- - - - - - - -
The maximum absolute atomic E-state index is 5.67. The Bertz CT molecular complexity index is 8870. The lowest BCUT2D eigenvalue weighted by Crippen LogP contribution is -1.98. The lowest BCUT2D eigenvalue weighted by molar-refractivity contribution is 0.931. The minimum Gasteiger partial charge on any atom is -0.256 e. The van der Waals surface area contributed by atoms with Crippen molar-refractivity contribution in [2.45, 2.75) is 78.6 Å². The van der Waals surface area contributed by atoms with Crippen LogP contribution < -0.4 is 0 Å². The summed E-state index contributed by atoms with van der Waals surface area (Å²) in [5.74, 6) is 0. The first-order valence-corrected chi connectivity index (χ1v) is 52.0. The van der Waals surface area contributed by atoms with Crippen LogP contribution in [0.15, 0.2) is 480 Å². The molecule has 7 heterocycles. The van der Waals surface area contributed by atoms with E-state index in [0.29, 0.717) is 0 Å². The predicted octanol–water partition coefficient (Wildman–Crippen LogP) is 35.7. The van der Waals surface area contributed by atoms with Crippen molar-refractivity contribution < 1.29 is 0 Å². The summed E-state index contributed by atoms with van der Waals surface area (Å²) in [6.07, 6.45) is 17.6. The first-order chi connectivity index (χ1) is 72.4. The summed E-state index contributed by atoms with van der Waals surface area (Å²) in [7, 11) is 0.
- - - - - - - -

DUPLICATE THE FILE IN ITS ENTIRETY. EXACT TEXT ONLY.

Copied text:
The maximum absolute atomic E-state index is 5.67. The Bertz CT molecular complexity index is 8870. The lowest BCUT2D eigenvalue weighted by Crippen LogP contribution is -1.98. The lowest BCUT2D eigenvalue weighted by molar-refractivity contribution is 0.931. The minimum Gasteiger partial charge on any atom is -0.256 e. The van der Waals surface area contributed by atoms with Crippen molar-refractivity contribution in [2.45, 2.75) is 78.6 Å². The van der Waals surface area contributed by atoms with Crippen LogP contribution < -0.4 is 0 Å². The summed E-state index contributed by atoms with van der Waals surface area (Å²) in [5.74, 6) is 0. The first-order valence-corrected chi connectivity index (χ1v) is 52.0. The van der Waals surface area contributed by atoms with Crippen LogP contribution in [0.15, 0.2) is 480 Å². The molecule has 7 heterocycles. The van der Waals surface area contributed by atoms with E-state index in [0.29, 0.717) is 0 Å². The predicted octanol–water partition coefficient (Wildman–Crippen LogP) is 35.7. The van der Waals surface area contributed by atoms with Crippen molar-refractivity contribution < 1.29 is 0 Å². The summed E-state index contributed by atoms with van der Waals surface area (Å²) in [6.07, 6.45) is 17.6. The first-order chi connectivity index (χ1) is 72.4. The summed E-state index contributed by atoms with van der Waals surface area (Å²) in [7, 11) is 0.